Nine Shrubs to Prune in April
“Is this a good time to prune my…?” The question of when to prune is one we often hear. The confusion is understandable since some shrubs are best pruned in spring, others in summer, and still others prefer to be shorn in the fall.
Late winter or very early spring is the best time to prune shrubs that flower on “new wood” — the growth that forms in spring. Late March to mid-April is ideal. These shrubs form their flower buds in the spring and early summer, and bloom in the summer and into the fall.
Here are our favorite new wood bloomers who would love (and reward you handsomely) for a fresh spring haircut right now:
As you may have guessed from the name, these are pollinator favorites that offer lovely fragrant blooms late in the summer. To keep this shrub a manageable size, don’t be shy about pruning it to a height of 12-18 inches. Fortunately its branches are slender and easy to prune with hand-held pruners.
These late summer bloomers will be covered in delicate looking blue flowers that draw butterflies, bees, beneficial insects, not to mention admiring comments from your neighbors. Like Buddleia, its branches are easy to cut and should be taken back to 12-18 inches. While this early spring pruning seems drastic, the plant will quickly flush new growth.
Rose of Sharon
Rose of Sharon is valued for its late summer blooms that cover the shrub from top to bottom. However, if left unpruned, it will develop sturdy, but bare, upward growing branches and the flowers will be above eye level. An early spring pruning each year will keep the flowers where you can most enjoy them.
Panicle Hydrangea (Limelight, Quick Fire, Bobo, Strawberry Sundae, etc.)
These showstoppers have cone-shaped flowers that initially appear in white and cream tones before deepening to shades of pink and red. Once they reach maturity, this type of Hydrangea can be pruned to almost any height.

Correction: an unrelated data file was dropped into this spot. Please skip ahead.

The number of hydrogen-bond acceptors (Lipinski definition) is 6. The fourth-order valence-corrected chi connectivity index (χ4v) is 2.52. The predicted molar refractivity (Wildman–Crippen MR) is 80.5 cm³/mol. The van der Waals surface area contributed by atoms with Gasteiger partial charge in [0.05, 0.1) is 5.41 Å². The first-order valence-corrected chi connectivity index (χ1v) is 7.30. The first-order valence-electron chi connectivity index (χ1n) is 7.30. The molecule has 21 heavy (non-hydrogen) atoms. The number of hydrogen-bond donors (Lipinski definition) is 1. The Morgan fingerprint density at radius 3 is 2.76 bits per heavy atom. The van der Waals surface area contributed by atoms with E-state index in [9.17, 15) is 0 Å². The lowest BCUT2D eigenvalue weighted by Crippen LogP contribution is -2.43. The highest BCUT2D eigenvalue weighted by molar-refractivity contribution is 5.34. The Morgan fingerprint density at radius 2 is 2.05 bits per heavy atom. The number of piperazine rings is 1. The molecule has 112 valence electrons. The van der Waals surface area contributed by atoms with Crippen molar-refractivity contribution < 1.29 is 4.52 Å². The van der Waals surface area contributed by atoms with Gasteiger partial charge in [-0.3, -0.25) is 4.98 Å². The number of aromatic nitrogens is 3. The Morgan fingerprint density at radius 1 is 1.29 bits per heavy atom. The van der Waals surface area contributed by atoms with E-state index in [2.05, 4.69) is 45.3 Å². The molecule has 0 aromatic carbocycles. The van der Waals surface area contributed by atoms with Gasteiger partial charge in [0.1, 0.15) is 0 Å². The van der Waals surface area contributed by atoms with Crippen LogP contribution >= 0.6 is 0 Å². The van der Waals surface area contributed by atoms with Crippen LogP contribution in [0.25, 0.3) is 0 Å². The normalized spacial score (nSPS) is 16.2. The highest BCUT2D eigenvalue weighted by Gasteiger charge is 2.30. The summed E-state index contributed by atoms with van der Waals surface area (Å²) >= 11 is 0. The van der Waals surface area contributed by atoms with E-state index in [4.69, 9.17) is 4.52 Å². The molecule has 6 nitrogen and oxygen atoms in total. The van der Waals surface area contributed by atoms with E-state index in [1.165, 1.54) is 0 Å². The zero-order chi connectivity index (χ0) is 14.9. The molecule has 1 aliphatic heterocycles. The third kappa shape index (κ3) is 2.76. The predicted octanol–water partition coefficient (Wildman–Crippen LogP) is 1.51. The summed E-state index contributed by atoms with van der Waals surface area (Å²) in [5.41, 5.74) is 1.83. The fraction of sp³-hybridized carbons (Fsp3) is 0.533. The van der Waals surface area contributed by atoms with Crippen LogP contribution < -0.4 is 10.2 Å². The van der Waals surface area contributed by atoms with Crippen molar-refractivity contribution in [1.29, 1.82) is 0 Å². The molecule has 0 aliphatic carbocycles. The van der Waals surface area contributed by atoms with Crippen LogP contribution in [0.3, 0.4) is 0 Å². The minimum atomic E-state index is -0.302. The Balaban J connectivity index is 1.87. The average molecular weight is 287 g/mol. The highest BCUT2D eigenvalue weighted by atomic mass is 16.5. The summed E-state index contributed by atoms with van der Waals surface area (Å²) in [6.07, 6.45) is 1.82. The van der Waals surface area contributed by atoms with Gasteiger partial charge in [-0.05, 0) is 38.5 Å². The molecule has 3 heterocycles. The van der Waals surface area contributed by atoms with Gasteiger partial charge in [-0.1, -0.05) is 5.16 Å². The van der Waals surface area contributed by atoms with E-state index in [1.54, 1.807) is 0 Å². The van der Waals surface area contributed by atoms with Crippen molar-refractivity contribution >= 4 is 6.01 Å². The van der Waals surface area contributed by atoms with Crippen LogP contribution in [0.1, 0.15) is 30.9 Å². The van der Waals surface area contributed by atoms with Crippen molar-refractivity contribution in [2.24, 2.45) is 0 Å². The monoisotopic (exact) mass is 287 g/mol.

St. John’s Wort
St. John’s Wart has been known for its medicinal benefits for hundreds of years. In our gardens, we love its yellow buttercup type flowers and red berries that we often use for holiday decorating. Pruning to a height of 12-18 inches and watch it rebound to a height of 3 feet!
Winterberry is prized for its heavy showing of red berries that remain on the shrub well into winter before they are sweet enough to tempt the birds. This shrub is easily pruned to a size of your choosing.
This collectible shrub offers a bright spot in the landscape with flowers in tones of yellow, pink, red or white. Its delicate leaves and gently spreading structure add to its appeal. Prune gently to keep it neat and tidy.
As our very own rosarian Jeannette likes to say, “when the forsythia blooms in New England, it’s time to prune your roses. Watch as Jeannette takes you through her tried and true techniques for early spring rose pruning.
With its brightly colored flowers, Golden elf is a steady performer and so easy to love for its easy care and longevity. Like Potentilla, it happily accepts pruning in early spring.
You might be saying what about Rhododendrons and Azaleas? And our beloved Lilac and Forsythia? Don’t worry about those just yet, they are best left alone in early spring. Fear not, we’ll be sharing some information about pruning these shrubs when the time is right (Hint: after they flower!)
For pruning techniques and best practices read our Spring Pruning Basics for New England blog!